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AI sales forecasting tools soothe sales-marketing rivalries

Sales forecasting vendors such as Clari extend reach into enterprise marketing, leveling the data and, with AI, solving an old problem: conflicting numbers on quarterly forecasts.

The time-honored marketing-versus-sales measuring contest of picking whose quarterly forecast numbers are right is going away, as revenue operations vendors add AI sales forecasting tools and combine marketing and sales data into one reporting set.

This is crucial for companies such as tech startups living quarter to quarter and reporting to financial backers every three months. And it's one popular market for Clari, a vendor of B2B revenue forecasting software that recently released Clari for Marketing.

Clari's tool finds and captures sales and contact data, and it predicts potential business activity by scanning email and other business apps, logging it into CRM customer records and handing the formerly lost leads over to the marketing staff to build a pipeline.

Such data sharing and leveling makes for more complete and accurate quarterly forecasts. More importantly, AI sales forecasting tools are changing the culture of some companies, creating new collaboration between departments that might have been rivals or at least separated before, said Dana Therrien, service director of sales operations strategies at SiriusDecisions in Wilton, Conn.

"The innovations in these technologies are crumbling the old silos," Therrien said. "The technology has advanced faster than our ability to reorganize and rethink how we collaborate with one another."  

Alteryx buys, not builds

Phillip Jones, vice president, sales operations at AlteryxPhillip Jones

One would think that Clari customer Alteryx, a self-service analytics software vendor, could build an effective forecasting tool on its own platform. Technically, the company has the capacity to do it, said Phillip Jones,  sales operations vice president at Alteryx, based in Irvine, Calif., but it would distract the company from improving its existing product line. So, Alteryx added Clari to its Salesforce instance.

Building more in-depth forecasts with an automated tool has saved Alteryx one full-time employee previously devoted to collecting data from the vendor's operations, updating it weekly and analyzing it. On a more subjective note discussing ROI for the software, Jones said it just makes the run-up to financial meetings and the meetings themselves go more smoothly.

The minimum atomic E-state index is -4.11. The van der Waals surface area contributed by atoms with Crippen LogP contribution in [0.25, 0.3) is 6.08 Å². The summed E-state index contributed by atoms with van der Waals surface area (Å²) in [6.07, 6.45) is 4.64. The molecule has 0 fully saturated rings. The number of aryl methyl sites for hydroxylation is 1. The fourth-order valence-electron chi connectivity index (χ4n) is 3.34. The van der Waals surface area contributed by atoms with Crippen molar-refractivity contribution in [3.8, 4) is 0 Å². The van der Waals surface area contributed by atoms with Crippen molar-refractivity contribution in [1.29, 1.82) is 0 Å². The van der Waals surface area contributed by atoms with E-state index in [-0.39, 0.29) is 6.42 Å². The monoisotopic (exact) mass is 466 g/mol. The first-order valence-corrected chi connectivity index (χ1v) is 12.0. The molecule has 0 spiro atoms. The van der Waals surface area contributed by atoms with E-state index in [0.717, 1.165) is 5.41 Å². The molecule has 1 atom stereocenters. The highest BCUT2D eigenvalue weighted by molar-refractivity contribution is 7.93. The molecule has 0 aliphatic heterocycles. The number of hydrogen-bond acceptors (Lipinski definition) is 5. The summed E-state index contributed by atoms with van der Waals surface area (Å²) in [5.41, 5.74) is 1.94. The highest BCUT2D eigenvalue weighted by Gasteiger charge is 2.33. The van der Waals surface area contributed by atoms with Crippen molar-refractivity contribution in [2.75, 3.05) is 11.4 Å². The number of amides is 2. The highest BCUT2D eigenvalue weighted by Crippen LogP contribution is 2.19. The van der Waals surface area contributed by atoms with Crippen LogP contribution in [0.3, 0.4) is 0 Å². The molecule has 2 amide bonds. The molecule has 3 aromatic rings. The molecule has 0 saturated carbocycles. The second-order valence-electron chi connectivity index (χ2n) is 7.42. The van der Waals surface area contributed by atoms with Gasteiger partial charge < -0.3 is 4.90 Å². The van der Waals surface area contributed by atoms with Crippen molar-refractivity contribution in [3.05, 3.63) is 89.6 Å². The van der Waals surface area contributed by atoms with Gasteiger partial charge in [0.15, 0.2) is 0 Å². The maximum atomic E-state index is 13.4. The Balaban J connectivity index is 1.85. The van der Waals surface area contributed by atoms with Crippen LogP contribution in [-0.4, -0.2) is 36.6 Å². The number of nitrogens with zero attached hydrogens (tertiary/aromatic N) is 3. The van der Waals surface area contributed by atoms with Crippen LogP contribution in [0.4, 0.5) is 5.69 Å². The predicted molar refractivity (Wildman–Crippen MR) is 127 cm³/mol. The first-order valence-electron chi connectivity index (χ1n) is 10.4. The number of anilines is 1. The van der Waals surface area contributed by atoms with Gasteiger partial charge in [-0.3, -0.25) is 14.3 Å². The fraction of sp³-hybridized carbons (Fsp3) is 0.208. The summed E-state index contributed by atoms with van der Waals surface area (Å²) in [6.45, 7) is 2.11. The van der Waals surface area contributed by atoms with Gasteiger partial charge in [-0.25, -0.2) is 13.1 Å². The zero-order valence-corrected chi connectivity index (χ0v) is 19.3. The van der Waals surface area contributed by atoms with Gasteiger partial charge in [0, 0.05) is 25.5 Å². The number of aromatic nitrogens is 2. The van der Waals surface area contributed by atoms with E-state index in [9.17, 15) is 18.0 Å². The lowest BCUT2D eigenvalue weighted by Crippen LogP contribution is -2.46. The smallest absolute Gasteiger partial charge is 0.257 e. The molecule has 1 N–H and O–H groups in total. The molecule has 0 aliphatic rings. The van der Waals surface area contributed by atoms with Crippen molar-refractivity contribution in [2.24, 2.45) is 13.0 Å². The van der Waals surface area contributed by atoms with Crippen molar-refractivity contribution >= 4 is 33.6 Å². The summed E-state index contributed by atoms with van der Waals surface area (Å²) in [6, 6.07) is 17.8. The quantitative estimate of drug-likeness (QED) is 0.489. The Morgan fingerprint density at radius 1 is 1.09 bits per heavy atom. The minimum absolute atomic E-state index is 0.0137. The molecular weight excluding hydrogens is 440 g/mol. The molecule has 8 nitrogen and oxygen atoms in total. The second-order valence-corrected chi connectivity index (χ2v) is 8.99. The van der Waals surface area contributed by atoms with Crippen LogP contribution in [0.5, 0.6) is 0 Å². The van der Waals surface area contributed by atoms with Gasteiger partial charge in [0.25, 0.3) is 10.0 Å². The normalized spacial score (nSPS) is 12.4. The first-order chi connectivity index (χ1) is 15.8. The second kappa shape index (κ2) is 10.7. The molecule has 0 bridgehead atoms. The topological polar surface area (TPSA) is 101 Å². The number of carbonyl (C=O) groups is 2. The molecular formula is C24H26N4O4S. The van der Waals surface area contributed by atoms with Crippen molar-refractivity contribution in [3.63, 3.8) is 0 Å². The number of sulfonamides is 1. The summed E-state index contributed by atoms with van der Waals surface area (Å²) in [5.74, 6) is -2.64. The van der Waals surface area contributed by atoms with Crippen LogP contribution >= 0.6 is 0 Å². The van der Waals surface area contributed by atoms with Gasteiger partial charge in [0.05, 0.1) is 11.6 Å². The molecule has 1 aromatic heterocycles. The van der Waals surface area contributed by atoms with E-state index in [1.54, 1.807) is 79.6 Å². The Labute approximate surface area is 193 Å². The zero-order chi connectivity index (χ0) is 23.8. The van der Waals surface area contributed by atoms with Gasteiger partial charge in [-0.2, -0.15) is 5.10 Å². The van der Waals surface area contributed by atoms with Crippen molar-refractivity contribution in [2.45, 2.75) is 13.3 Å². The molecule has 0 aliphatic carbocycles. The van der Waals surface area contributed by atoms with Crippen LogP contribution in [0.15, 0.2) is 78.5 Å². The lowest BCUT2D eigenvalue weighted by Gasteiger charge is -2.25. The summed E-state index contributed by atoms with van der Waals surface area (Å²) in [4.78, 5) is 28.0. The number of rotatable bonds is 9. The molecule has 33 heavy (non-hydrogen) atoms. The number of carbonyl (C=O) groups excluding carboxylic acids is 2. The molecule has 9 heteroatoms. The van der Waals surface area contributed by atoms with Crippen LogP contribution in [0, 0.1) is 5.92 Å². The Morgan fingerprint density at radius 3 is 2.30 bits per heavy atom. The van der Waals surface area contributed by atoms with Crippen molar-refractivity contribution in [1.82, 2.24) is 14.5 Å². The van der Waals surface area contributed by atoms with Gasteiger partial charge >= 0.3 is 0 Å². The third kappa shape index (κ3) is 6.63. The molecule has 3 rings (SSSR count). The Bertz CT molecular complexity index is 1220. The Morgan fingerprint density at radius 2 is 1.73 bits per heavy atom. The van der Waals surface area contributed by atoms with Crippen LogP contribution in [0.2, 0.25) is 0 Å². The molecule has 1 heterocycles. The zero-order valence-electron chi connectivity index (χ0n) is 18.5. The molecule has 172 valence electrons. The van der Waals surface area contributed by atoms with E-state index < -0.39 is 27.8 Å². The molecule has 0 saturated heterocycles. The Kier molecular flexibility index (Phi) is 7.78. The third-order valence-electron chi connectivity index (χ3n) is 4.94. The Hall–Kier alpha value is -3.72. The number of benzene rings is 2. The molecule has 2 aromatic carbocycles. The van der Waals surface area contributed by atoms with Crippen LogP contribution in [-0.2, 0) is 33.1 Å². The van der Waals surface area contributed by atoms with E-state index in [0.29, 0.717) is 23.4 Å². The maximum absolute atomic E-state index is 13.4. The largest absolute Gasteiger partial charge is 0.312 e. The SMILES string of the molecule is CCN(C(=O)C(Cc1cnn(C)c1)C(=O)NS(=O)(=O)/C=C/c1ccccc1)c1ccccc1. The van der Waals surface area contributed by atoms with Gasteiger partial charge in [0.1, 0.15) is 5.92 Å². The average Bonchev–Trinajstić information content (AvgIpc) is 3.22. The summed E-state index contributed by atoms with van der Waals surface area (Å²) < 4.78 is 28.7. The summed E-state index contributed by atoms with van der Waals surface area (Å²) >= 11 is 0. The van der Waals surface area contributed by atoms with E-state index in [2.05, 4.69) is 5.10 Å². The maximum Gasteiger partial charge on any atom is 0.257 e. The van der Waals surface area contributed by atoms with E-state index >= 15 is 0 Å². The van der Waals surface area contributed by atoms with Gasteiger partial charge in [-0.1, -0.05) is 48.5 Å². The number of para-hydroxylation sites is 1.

"I've had decades in sales ops of just grinding it out, week after week and sometimes weekends, trying to pull together spreadsheets in all different formats from all around the world, so I can hit that forecast deadline," Jones said. "Invariably, you get to the meeting where everyone's reviewing those spreadsheets. They're still arguing over the data and looking at me like, 'What went wrong?' To have a product like this that will make all of that go away, I'm just thrilled. It gives you back a lot of time."

Outgrowing native CRM AI tools

The technology has advanced faster than our ability to reorganize and rethink how we collaborate with one another.
Dana TherrienService director of sales operations strategies at SiriusDecisions

Companies, Therrien said, can outgrow the native AI tools that come standard with CRM systems, because they're often rudimentary and don't provide enough value to their sales operations. That's when they start considering adding AI sales forecasting tools such as Clari and its peers, some of which include, SalesLoft, Aviso and Outreach.

"I equate [CRM] to the plumbing of the organization; they offer some fixtures on their own," Therrien said. "Think of the plumbing in a house. You can put lots of different fixtures on that."

Clari's AI tool provides different insights from native Salesforce AI, because Salesforce uses a relational database model, said Cornelius Willis, chief marketing officer at Clari, based in Sunnyvale, Calif. But Clari uses a time series database, popular in the IoT sector.

"Without that, trying to do predictions with AI is like looking at the fossil record and trying to figure out what happened or what will happen," Willis said.

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